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Issue Home October 30, 2002 Site Home

Letters to the Editor Policy

Questionable Contracts

I made the time on the evening of October 16, 2002 to attend the Susquehanna Community School Board meeting. My purpose was to ask a couple of questions regarding student photos. I feel the little deal they have worked out with the current school photographer leaves a little to be desired.

Don’t get me wrong. Make no mistake. When it comes to performing services for our local school district, I feel the local vendors should have every opportunity to provide the service, if they can in fact perform the job while maintaining high standards and deliver a quality product in return for a fair "open market" price that is obtained through a proper bidding process.

So if that’s the ground I stand on, where’s the problem? The problem is in the way the seniors and "only the seniors" who want their picture published in the yearbook are forced to lay down money for a sitting, even if they have already chosen another photographer to take their senior pictures. If they do not pay the sitting fee, they cannot have a picture published in the yearbook, even if the photographer they chose can and will supply a photo for the yearbook. Now how is that fair to anyone but the school’s photographer?

I asked my question openly to the school board. I received what I feel are weak excuses from Bill Stracka about other vendors not being able to provide equal quality photos at some time in the past. I don’t know why he grabbed the question. It was posed to the entire board of education. Every time I pose a question to the board, he somehow finds a way to get his 2 cents in. He went back to some point in time when Mike Catalano had something to do with the yearbook. There was also some mention about 6 years ago and the photo contract. There was a comment on how the technology was not available for other photographers to provide a photo of high enough quality for our yearbook.

I can’t help but wonder how in the world the rest of the schools in Pennsylvania [or anywhere on the face of the earth for that matter] manage to publish a yearbook that our school’s photographer didn’t take the photos for. I think I’ll contact a friend at Blue Ridge and have a side by side comparison with our 2002 yearbook and theirs.

Consider this if you will.

The contract was not put out for bid.

The superintendent signed a contract with an exclusion clause that directly forces financial obligation on the seniors in order to receive a service being provided to other students without any incurred cost; let alone the fact that a number of the excluded seniors are not of legal age.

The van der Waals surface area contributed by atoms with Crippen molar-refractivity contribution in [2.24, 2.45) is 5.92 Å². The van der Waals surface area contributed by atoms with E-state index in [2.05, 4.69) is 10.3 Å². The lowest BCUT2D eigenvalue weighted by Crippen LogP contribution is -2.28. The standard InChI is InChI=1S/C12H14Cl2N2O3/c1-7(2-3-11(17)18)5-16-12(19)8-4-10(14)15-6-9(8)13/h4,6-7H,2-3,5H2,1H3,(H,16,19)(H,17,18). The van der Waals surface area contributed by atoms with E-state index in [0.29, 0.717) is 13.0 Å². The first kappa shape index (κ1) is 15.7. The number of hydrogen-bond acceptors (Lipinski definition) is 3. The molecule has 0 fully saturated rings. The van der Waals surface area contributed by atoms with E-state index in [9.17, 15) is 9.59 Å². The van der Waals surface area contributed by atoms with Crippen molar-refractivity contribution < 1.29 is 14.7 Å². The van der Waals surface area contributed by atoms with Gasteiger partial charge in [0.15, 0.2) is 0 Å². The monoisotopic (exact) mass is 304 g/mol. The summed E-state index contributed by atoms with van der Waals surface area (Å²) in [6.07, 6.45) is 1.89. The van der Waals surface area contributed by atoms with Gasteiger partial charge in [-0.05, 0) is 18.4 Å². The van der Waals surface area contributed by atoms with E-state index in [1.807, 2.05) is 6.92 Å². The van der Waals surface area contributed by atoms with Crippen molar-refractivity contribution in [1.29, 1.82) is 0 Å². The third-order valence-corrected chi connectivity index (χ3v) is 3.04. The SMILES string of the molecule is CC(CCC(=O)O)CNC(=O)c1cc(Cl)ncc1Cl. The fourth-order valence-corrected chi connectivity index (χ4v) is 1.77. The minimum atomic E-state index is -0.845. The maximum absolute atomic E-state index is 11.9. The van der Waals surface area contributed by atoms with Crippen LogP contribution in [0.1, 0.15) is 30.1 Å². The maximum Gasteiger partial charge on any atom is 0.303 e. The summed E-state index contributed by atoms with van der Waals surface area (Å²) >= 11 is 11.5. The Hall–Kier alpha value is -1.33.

The contract [depending on your point of view] either limits and/or binds minors to an agreement that neither they nor their parents had any negotiating power in.

The board of education took the responsibility to designate a ruling that places a single group of students and their families/guardians at a financial disadvantage while making no special provision for the remaining eleven grades of students or their families/guardians.

Who are the parties of the contract?

How can the school board sign a contract where the district carries no obligations whatsoever but places distinct obligations upon a selected and singled out group of students?

What’s next? How far can the board of education go? How far will Stracka recommend they go in the name of quality or lack of technology?

What future obligations may they impose upon students and family with a swift signature of the superintendent and the quick "head nod" from the usual "yes voters."

If contracts with questionable, arbitrary binding or limiting clauses like the school photo contract are not investigated, the door is left wide open for future, unfair "superintendent signed" and "board approved" impositions on the students and families of this community. If such contracts are allowed to stand, it is conceivable that one day, you may find that a specific group of students must wear only specific clothes purchased at a specific store, recommended by the superintendent and approved by the board of education. It sounds outrageous, doesn’t it? So does the current photographer contract and the exclusive and singular limitations for senior students and in form and function, it would be no different! If you stand for this outrageous contract, it makes a strong case for the board of education to take similar, unfair advantages in the future.